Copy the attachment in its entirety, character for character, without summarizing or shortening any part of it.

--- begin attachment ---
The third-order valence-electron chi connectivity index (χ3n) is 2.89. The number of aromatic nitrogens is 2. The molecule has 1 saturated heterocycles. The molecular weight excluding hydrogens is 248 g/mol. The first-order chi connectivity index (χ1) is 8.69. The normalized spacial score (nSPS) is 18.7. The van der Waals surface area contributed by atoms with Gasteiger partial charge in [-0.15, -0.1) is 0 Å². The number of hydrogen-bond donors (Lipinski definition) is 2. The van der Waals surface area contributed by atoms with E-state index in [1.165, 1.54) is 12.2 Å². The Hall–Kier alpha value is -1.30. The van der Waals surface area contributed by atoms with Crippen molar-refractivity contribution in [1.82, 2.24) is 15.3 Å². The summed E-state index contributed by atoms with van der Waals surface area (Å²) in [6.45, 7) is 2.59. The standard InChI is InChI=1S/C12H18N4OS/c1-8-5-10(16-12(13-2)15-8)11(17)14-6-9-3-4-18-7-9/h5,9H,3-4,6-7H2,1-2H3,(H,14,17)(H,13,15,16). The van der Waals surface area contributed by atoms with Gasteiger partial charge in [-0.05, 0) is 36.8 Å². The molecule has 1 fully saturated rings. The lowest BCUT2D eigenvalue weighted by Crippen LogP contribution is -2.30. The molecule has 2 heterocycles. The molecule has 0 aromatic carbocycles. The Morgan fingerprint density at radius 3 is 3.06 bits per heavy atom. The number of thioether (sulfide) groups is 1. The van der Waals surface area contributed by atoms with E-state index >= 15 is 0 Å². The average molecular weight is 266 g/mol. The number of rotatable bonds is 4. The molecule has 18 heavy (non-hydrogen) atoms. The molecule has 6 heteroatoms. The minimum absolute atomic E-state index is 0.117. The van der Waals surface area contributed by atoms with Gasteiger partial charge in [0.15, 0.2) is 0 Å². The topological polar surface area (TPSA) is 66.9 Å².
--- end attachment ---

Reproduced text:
The third-order valence-electron chi connectivity index (χ3n) is 2.89. The number of aromatic nitrogens is 2. The molecule has 1 saturated heterocycles. The molecular weight excluding hydrogens is 248 g/mol. The first-order chi connectivity index (χ1) is 8.69. The normalized spacial score (nSPS) is 18.7. The van der Waals surface area contributed by atoms with Gasteiger partial charge in [-0.15, -0.1) is 0 Å². The number of hydrogen-bond donors (Lipinski definition) is 2. The van der Waals surface area contributed by atoms with E-state index in [1.165, 1.54) is 12.2 Å². The Hall–Kier alpha value is -1.30. The van der Waals surface area contributed by atoms with Crippen molar-refractivity contribution in [1.82, 2.24) is 15.3 Å². The summed E-state index contributed by atoms with van der Waals surface area (Å²) in [6.45, 7) is 2.59. The standard InChI is InChI=1S/C12H18N4OS/c1-8-5-10(16-12(13-2)15-8)11(17)14-6-9-3-4-18-7-9/h5,9H,3-4,6-7H2,1-2H3,(H,14,17)(H,13,15,16). The van der Waals surface area contributed by atoms with Gasteiger partial charge in [-0.05, 0) is 36.8 Å². The molecule has 1 fully saturated rings. The lowest BCUT2D eigenvalue weighted by Crippen LogP contribution is -2.30. The molecule has 2 heterocycles. The molecule has 0 aromatic carbocycles. The Morgan fingerprint density at radius 3 is 3.06 bits per heavy atom. The number of thioether (sulfide) groups is 1. The van der Waals surface area contributed by atoms with E-state index >= 15 is 0 Å². The average molecular weight is 266 g/mol. The number of rotatable bonds is 4. The molecule has 18 heavy (non-hydrogen) atoms. The molecule has 6 heteroatoms. The minimum absolute atomic E-state index is 0.117. The van der Waals surface area contributed by atoms with Gasteiger partial charge in [0.15, 0.2) is 0 Å². The topological polar surface area (TPSA) is 66.9 Å².